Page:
Sometimes, our pets’ behavior comes out of nowhere. When a dog does something unexpected, it can be a scary experience for both the pet and their owner. Seizures are one of these occurrences. Knowing the signs, causes, and treatments of canine epilepsy can bring comfort and clarity to such an unprecedented situation.
What is Canine Epilepsy?
While there are other causes of seizures in dogs, idiopathic epilepsy is the most common. “Seizures” occur when brain cells experience an abnormal surge of electrical activity. A dog has “idiopathic” epilepsy when brain activity appears normal but cells are more predisposed to sudden surges. By definition, even experts cannot determine the underlying cause of idiopathic epilepsy. The diagnosis appears in approximately 1 in 111 dogs.
What Does A Seizure Look Like?
Seizures can look a variety of ways, but they are recognizable to the trained eye. During a seizure, many dogs experience abnormal motor activity such as facial twitches or limb movements. They are often fearful, and they may lose ability to control bodily functions. Seizing dogs may salivate, vomit, urinate, or defecate.
Although seizures are caused by neural excitement, most occur when a dog is asleep or resting. In some cases, dogs may experience seizures during exercise or emotional arousal, but this is much less common.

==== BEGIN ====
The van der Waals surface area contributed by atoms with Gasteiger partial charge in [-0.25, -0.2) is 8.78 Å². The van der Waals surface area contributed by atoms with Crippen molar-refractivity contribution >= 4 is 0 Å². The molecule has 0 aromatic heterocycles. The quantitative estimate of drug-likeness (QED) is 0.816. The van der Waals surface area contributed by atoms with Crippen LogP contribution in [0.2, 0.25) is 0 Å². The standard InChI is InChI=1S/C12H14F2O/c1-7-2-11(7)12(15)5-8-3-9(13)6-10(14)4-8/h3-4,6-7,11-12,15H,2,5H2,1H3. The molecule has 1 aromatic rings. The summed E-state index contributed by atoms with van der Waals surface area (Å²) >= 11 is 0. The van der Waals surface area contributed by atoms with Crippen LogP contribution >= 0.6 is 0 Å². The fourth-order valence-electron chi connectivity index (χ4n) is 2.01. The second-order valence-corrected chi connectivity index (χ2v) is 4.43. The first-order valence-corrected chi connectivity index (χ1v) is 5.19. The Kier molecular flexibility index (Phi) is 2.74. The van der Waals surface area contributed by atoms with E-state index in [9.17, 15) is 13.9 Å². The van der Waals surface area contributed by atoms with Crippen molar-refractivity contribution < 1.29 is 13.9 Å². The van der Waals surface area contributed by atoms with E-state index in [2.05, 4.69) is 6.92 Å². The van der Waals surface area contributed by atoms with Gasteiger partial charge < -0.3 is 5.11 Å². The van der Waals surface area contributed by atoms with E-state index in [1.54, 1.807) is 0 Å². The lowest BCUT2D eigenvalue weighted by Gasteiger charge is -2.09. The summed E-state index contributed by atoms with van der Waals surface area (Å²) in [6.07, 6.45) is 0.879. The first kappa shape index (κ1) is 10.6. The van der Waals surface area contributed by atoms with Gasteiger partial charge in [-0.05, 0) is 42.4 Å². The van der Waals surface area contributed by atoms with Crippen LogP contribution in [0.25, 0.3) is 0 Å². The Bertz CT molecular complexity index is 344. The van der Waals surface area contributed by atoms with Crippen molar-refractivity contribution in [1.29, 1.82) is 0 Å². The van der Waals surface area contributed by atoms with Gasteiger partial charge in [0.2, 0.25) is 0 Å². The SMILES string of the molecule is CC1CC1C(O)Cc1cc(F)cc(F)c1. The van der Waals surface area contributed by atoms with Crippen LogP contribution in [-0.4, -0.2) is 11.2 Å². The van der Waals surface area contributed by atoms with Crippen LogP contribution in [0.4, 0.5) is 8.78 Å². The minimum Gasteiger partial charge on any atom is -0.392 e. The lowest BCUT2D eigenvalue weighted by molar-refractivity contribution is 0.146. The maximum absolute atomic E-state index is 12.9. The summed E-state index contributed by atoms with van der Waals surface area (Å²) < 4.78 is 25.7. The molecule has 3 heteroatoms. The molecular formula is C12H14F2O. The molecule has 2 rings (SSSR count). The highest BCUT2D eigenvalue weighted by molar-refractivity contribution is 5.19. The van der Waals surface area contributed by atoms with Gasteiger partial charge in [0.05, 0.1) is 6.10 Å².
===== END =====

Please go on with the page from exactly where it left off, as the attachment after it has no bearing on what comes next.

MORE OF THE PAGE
Despite their violent nature, seizures are not painful to your dog. At most, they may experience confusion or panic. Never try to intervene if your dog starts seizing. Let the seizure run its course before acting.
When Should I Call the Vet?
A short, single seizure is not necessarily dangerous to your dog, but you should still contact your vet after the first seizure. The vet will ask for a detailed history, looking for potential head trauma or exposure to toxic substances. They may administer blood, urine, or heartworm tests to rule out other causes. If they cannot find any other causes, they may diagnose your dog with idiopathic epilepsy.
Usually, vets only administer treatment for severe regular seizures. Treatment includes anticonvulsants such as phenobarbital and potassium bromide, and it will most likely continue for life.
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